… of German author Johann Wolfgang von Goethe, born in Frankfurt on this date in 1749. Goethe said, “One ought, every day at least, to hear a little song, read a good poem, see a fine picture, and if it were possible, to speak a few reasonable words.”
… of Mother Elizabeth Ann Bayley Seton, the first American-born Saint, born in New York City on this date in 1774.
… of Russian novelist Leo Tolstoy, born near Tula on this date in 1828.
… of ornithologist Roger Tory Peterson, born in Jamestown, New York, on this date in 1908.
… of Nancy Kulp, Miss Hathaway of The Beverly Hillbillies, was born on August 28th in 1921. She died in 1991.
Eilleen Regina Edwards was born 49 years ago today. We know her better as Shania Twain.
And so let freedom ring — from the prodigious hilltops of New Hampshire.
Let freedom ring — from the mighty mountains of New York.
Let freedom ring — from the heightening Alleghenies of Pennsylvania.
Let freedom ring — from the snow-capped Rockies of Colorado.
Let freedom ring — from the curvaceous slopes of California.
But not only that.
Let freedom ring — from Stone Mountain of Georgia.
Let freedom ring — from Lookout Mountain of Tennessee.
Let freedom ring — from every hill and molehill of Mississippi, from every mountainside, let freedom ring!
And when this happens, when we allow freedom to ring, when we let it ring from every village and every hamlet, from every state and every city, we will be able to speed up that day when all of God’s children, black men and white men, Jews and Gentiles, Protestants and Catholics, will be able to join hands and sing in the words of the old Negro spiritual,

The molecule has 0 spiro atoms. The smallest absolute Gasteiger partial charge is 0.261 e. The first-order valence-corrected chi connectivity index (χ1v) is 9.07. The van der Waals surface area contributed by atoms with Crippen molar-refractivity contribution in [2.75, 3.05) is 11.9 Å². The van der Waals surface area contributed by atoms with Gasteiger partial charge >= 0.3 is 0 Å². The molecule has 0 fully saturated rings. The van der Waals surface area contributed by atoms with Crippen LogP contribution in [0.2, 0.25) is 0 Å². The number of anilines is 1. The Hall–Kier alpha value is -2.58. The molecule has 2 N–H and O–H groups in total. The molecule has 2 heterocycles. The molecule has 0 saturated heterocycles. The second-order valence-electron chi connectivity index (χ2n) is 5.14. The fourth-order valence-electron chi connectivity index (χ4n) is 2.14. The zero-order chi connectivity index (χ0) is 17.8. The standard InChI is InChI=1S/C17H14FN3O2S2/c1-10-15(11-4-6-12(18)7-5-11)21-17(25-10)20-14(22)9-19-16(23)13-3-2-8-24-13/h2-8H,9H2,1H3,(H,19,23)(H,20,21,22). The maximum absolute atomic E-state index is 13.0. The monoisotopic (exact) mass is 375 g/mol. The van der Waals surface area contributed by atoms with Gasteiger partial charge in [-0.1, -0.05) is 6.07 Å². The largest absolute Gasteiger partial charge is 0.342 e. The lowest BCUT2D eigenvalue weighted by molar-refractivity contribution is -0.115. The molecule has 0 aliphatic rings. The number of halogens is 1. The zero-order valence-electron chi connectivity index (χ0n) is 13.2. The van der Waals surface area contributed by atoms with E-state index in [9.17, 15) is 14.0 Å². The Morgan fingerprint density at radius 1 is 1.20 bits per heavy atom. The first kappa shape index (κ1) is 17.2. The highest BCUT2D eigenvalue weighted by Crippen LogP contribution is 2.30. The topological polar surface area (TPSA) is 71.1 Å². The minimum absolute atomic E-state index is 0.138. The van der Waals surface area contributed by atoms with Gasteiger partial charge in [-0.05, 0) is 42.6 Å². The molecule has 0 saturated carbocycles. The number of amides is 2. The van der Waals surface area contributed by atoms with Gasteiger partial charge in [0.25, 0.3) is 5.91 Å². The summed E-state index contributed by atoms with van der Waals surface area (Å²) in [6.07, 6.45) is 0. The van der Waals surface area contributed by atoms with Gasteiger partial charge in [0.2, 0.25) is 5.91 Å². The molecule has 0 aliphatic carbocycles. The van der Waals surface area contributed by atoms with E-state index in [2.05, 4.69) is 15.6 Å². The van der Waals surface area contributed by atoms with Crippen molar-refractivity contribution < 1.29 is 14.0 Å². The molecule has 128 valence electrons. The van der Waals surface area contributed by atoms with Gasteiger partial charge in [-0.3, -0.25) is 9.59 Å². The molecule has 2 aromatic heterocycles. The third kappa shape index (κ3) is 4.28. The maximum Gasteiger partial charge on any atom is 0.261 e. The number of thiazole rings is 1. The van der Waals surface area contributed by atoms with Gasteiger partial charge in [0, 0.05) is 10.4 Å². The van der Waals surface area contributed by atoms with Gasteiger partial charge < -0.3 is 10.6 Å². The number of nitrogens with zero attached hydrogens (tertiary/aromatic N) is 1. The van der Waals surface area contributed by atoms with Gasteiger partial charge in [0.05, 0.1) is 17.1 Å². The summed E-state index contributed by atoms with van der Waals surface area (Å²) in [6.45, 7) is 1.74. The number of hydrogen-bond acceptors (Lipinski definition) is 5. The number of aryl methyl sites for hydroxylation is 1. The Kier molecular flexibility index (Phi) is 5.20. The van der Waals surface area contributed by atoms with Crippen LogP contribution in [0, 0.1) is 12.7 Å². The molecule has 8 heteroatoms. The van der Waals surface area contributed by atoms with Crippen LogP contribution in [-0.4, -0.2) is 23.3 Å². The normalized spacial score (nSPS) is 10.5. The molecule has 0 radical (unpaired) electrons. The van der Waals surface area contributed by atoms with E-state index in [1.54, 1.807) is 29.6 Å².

“Free at last, free at last.
Thank God Almighty, we are free at last.”
Reverend Martin Luther King Jr., 51 years ago today
All photos by NewMexiKen
Fort Laramie National Historic Site (Wyoming)
Everglades National Park (Florida)
Fort Union National Monument (New Mexico)
Arches National Park (Utah)
Shiloh National Military Park (Tennessee)
Yosemite National Park (California)
Mount Rushmore National Memorial (South Dakota)
John Muir National Historic Site (California)
White Sands National Monument (New Mexico)
Maureen O’Hara is 94 today. Once voted one of the five most beautiful women in the world, Miss O’Hara is probably best known now as Natalie Wood’s unbelieving mother in the classic Miracle on 34th Street (filmed when O’Hara was 26); or perhaps as Esmeralda to Charles Laughton’s Quasimodo in the Hunchback of Notre Dame.
Nobel Prize-winning author V.S. Naipaul is 82.
Robert De Niro is 71 today. De Niro has been nominated for the Best Actor in a Leading Role Oscar five times, winning for Raging Bull in 1981. He also won the Oscar for Best Actor in a Supporting Role as the young Vito Corleone in Godfather II. De Niro’s other nominations were for Taxi Driver, The Deer Hunter, Awakenings and Cape Fear, and in 2013 for supporting in Silver Linings Playbook.
Novelist Jonathan Franzen is 55 today. His The Corrections won the 2001 National Book Award.
Sean Penn is 54 today. Penn has been nominated for the Best Actor in a Leading Role Oscar five times, winning for Mystic River and Milk. Penn’s other nominations were for Dead Man Walking, Sweet and Lowdown and I Am Sam.
Football coach/commentator Jon Gruden is 51.
Davy Crockett — frontiersman, soldier, three-term congressman, restless soul — was born on this date in 1786. As congressman 1827-1831 and 1833-1835, Crockett opposed many of President Andrew Jackson policies, particularly the Indian Removal Act. Crockett published A Narrative of the Life of David Crockett. Written by Himself in 1834. When he lost reelection that year he went to Texas, where he died at the Alamo on March 6, 1836.